Serving Anaheim, Long Beach, San Diego & Southern CA
Monday, December 5th, 2016 by Jennifer Ohlsson
In areas of Southern California like Santa Monica, Menifee, and Mission Viejo, cracking and heaving concrete slabs and foundations are common. It's easy to realize you have a problem with your concrete, but in order to educate oneself on why and how concrete cracks, moves, and changes, a customer must know how it's placed on a property. Below are a few short steps.
1. First, the area where the concrete slab is to be poured is prepared. This includes clearing grass, debris, rocks, and other detritus. The site is usually dug down about 4"
2. Forms are set. Wooden forms are set to act as a temporary mold for the concrete after it is poured. This is typical when pouring concrete driveways, sidewalks, patios, etc. For the slab floor of a home, footings and foundation walls serve as the form for the concrete.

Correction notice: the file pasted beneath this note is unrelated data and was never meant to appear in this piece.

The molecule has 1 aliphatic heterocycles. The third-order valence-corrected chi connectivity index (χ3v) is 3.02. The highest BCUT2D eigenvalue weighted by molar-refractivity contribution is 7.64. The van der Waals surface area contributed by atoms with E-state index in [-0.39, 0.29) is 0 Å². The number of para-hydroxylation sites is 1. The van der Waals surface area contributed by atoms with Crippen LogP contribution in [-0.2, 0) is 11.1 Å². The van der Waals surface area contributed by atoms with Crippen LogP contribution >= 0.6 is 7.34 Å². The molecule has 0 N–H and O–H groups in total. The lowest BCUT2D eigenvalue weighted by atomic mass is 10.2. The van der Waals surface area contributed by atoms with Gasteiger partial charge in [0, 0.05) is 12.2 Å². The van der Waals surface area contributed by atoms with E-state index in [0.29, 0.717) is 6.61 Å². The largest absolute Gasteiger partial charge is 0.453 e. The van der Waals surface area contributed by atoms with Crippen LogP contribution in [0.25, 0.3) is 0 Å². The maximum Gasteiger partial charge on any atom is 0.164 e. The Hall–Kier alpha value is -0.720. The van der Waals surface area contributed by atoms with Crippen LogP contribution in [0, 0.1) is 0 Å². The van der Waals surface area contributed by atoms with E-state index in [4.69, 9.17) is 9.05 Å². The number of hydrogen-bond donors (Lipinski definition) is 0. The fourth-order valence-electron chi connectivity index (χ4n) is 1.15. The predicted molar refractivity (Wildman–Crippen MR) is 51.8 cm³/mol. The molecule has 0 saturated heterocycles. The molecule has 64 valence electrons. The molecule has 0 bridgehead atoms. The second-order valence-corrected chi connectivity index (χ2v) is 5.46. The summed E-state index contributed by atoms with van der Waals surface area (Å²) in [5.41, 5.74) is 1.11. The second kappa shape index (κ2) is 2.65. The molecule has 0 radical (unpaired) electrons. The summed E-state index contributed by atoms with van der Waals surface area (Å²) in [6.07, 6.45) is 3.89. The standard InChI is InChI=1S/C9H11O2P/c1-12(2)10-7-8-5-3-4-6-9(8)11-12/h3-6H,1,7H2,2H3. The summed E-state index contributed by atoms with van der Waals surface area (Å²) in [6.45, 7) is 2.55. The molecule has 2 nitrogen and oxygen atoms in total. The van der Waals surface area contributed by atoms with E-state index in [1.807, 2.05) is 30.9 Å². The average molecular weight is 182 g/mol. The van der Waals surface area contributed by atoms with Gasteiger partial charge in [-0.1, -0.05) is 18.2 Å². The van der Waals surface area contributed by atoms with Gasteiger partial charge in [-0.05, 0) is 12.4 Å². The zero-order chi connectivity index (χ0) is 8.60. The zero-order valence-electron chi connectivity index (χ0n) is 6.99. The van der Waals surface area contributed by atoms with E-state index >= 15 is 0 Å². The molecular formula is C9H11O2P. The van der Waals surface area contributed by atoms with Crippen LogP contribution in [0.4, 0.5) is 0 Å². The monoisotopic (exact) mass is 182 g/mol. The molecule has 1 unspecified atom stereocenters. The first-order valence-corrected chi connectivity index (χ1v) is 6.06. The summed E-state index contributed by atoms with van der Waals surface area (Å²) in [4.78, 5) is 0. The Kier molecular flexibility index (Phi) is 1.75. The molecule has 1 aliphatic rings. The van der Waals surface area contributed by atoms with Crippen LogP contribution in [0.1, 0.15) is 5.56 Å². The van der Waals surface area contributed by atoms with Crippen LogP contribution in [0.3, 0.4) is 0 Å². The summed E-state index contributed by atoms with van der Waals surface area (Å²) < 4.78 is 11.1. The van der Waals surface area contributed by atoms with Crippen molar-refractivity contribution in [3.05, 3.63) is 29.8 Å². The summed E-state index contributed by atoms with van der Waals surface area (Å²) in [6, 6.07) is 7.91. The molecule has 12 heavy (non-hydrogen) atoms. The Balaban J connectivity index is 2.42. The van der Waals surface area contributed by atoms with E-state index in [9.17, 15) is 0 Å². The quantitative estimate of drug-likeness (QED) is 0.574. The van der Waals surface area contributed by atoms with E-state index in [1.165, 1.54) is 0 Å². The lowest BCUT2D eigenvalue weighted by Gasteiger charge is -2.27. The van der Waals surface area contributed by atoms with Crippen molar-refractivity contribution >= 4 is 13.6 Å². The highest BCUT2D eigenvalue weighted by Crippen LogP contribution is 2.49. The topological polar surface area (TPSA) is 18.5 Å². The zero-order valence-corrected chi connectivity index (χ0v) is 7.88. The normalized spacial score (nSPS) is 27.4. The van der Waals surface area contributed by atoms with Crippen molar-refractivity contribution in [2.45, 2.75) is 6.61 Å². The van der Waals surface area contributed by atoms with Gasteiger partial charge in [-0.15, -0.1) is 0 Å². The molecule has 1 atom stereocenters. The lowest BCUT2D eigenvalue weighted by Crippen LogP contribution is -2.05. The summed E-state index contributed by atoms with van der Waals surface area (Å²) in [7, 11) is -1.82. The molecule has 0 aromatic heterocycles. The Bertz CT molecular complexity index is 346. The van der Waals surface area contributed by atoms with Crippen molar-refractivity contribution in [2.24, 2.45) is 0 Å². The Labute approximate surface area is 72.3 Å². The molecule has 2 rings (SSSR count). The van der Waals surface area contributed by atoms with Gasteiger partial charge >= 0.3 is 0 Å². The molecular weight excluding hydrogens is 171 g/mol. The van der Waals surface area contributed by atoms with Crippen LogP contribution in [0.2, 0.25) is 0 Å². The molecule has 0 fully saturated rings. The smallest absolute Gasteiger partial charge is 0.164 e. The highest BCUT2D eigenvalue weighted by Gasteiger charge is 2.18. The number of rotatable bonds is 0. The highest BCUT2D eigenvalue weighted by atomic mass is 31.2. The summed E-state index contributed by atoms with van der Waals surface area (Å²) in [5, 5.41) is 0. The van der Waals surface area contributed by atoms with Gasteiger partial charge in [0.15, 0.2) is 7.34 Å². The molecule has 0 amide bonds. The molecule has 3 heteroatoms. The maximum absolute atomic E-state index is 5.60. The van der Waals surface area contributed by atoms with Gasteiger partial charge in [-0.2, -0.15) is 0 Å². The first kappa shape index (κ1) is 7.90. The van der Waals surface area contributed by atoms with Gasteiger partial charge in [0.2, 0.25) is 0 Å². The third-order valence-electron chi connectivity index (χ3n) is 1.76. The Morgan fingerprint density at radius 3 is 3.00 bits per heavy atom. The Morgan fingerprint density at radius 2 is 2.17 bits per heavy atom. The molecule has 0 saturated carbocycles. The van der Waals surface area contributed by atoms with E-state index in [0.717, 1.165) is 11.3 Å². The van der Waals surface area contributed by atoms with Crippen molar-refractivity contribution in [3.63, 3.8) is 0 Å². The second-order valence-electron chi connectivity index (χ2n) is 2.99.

3. Concrete is poured. At times, rebar is placed in a grid pattern to further reinforce the concrete's strength. If you own an older home, it's most likely absent. There is also no rebar present when pouring sidewalks, pool decks, patios, and driveways. Once the forms are placed, the concrete is poured on to the soil and leveled.
4. The surface of the concrete is finished using trowels and brooms, making sure the surface is even and uniform.
5. The concrete then rests and 'cures', hardening for many days or weeks.
What causes concrete to settle over time, cracking, heaving, and lifting? Below are a few short points as to why your concrete may be damaged.
1. changes in the soil's moisture content over time
2. the washing out of soil from underneath the poured slab
3. Poorly compacted soil beneath the cured concrete.
If you believe that your concrete needs leveling or other attention, call Saber for a free inspection and estimate for repair!